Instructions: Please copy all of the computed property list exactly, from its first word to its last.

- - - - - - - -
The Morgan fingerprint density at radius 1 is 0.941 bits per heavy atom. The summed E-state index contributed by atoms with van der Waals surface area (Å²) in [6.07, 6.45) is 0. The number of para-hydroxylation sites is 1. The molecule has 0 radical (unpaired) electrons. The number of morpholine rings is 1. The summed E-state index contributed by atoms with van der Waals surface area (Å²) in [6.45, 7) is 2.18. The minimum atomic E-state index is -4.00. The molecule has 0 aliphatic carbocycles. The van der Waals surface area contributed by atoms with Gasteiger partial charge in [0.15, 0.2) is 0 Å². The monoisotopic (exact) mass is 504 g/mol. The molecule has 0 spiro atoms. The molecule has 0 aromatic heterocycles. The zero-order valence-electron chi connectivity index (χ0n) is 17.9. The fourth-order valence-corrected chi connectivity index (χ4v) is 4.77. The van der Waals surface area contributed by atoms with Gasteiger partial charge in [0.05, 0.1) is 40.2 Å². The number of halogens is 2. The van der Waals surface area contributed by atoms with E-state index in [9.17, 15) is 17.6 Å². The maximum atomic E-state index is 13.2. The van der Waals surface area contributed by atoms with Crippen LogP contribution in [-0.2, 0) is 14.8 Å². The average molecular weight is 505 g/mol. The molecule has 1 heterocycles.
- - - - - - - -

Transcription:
The Morgan fingerprint density at radius 1 is 0.941 bits per heavy atom. The summed E-state index contributed by atoms with van der Waals surface area (Å²) in [6.07, 6.45) is 0. The number of para-hydroxylation sites is 1. The molecule has 0 radical (unpaired) electrons. The number of morpholine rings is 1. The summed E-state index contributed by atoms with van der Waals surface area (Å²) in [6.45, 7) is 2.18. The minimum atomic E-state index is -4.00. The molecule has 0 aliphatic carbocycles. The van der Waals surface area contributed by atoms with Gasteiger partial charge in [0.15, 0.2) is 0 Å². The monoisotopic (exact) mass is 504 g/mol. The molecule has 0 spiro atoms. The molecule has 0 aromatic heterocycles. The zero-order valence-electron chi connectivity index (χ0n) is 17.9. The fourth-order valence-corrected chi connectivity index (χ4v) is 4.77. The van der Waals surface area contributed by atoms with Gasteiger partial charge in [0.05, 0.1) is 40.2 Å². The number of halogens is 2. The van der Waals surface area contributed by atoms with E-state index in [9.17, 15) is 17.6 Å². The maximum atomic E-state index is 13.2. The van der Waals surface area contributed by atoms with Crippen LogP contribution in [-0.2, 0) is 14.8 Å². The average molecular weight is 505 g/mol. The molecule has 1 heterocycles.